The same people that try to define DH and therefore select the “chosen ones”, dwell on how wonderfull and revolutionary the community of DH is in comparison to other more traditional academics. Matthew Kirschenbaum noticed this (self)praise of Digital Humanities in his article on What is Digital Humanities and What’s It Doing in English Departments? after the discussion on Croxall’s paper at the 2009 Modern Language Association (MLA).

Many seemed to feel that the connection to wider academic issues was not incidental or accidental and that digital humanities, with a culture that values collaboration, openness, nonhierarchical relations, and agility, might be an instrument for real resistance or reform (Kirschenbaum, 2012).

This brings me to my next topic: “What are the core values of digital humanities?”. Before I discuss these values, I would like to point out that the simple act of defining values, usually means these values do not (yet) exist in reality.

The first value Lisa Spiro discusses in her article is openness on two levels, both in the exchange of ideas, and in the strive for open content and software as well as transparancy (Zorich, 2008). I believe several issues arise from this strive for openness. The first issue regarding the exchange of ideas, will be discussed together with the second value. Secondly, open content and transparancy in humanities research, can violate the privacy of the participants. Once there are clear guidelines, I do believe openness stands at the core of Digital Humanities. You can find DH project guidelines here: Digital_Humanities (Burdick et al., 2012, 122-135).

Spiro goes on to the second value of collaboration, which does not only improve productivity, but also encourages new approaches. However, in the humanities identifying the author is key, since the author should get the credit. Articles from the natural sciences often contain an entire list of authors, contributors, and so on, that are ordered according to their contribution. The first author for example is the person that wrote the article, while the last author oversees the project. Therefore I feel DH needs a clear order of contributors with meaning attached to every position so that every person that collaborated gets the correct recognition for their work. As Bethany Nowviskie already states in het blogpost on monopolies of invention:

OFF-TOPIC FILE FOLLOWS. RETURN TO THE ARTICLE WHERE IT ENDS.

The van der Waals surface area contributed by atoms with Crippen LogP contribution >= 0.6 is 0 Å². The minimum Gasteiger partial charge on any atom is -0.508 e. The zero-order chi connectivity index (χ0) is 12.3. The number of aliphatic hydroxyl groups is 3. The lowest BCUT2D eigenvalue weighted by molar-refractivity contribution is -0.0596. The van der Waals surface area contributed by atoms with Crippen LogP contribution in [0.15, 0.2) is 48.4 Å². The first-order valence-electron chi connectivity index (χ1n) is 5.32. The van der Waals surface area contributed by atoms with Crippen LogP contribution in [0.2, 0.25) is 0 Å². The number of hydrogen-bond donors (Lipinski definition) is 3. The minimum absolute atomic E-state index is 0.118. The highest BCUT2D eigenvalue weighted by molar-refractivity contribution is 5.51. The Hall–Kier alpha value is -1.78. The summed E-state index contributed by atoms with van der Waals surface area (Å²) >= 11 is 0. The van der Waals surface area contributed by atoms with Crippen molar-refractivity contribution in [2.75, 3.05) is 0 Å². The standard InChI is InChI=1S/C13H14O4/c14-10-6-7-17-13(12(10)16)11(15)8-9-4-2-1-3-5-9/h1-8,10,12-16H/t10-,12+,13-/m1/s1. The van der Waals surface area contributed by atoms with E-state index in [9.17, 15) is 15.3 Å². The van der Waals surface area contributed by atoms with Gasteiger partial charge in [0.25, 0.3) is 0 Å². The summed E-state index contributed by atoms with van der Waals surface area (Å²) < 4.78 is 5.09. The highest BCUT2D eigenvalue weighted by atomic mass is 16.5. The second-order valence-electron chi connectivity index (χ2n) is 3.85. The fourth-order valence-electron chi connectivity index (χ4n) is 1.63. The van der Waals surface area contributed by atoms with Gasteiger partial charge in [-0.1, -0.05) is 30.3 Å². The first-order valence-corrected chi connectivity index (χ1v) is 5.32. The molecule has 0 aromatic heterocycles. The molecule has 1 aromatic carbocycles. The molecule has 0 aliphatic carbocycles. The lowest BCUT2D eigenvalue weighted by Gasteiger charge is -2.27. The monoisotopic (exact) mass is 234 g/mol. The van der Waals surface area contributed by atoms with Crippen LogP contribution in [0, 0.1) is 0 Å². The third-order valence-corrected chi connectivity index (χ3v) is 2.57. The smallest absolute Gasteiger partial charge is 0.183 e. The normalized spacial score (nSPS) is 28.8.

The biggest question for you may be how you’ll open potentially awkward conversations about status in a way that strengthens your team, creates – rather than limits – opportunity, and permits the kind of fluidity and professional growth we all want to foster over the course of long-term, collaborative initiatives. (Nowviskie, 2009).

This statement also connects to Lisa Spiro’s third value of collegiality and connectedness. I truly hope that the positive atmosphere from the MDH generation 1.0, will transfer to the generation 2.0. In our program I do feel there isn’t such a competitive spirit as in my previous field of study, and the feedback and encouragement of fellow students is really nice. Whether this atmosphere applies to the broader DH community, I do not know.

The final two values will probably recur extensively in my next blogposts, so I will not discuss diversity and experimentation in this blogpost. However, in the context of experimentation I would like to add that no result, is still a result and should definitely not be hidden. When a certain project fails, describing the steps in the process can actually help other researchers, as well as open the discussion on why it didn’t work and how it could work with another method/tool/dataset.


Spiro, Lisa. ““This Is Why We Fight”: Defining the Values of the Digital Humanities.” Debates in the Digital Humanities. Minneapolis, MN: University of Minnesota Press, 2012.

Kirschenbaum, Matthew. “What Is Digital Humanities and What’s It Doing in English Departments?”. Debates in the Digital Humanities. Minneapolis, MN: University of Minnesota Press, 2012.

Zorich, Diane. A Survey of Digital Humanities Centers in the United States. Washington, DC: Council on Library and Information Resources, 2008.

Burdick, Anne, Drucker, Johanna, Lunenfeld, Peter, Presner, Todd, and Schnapp, Jeffrey. Digital_Humanities. Cambridge, MA: MIT Press, 2012.

Nowviskie, Bethany. “Monopolies of Invention.” Bethany Nowviskie. December 30, 2009.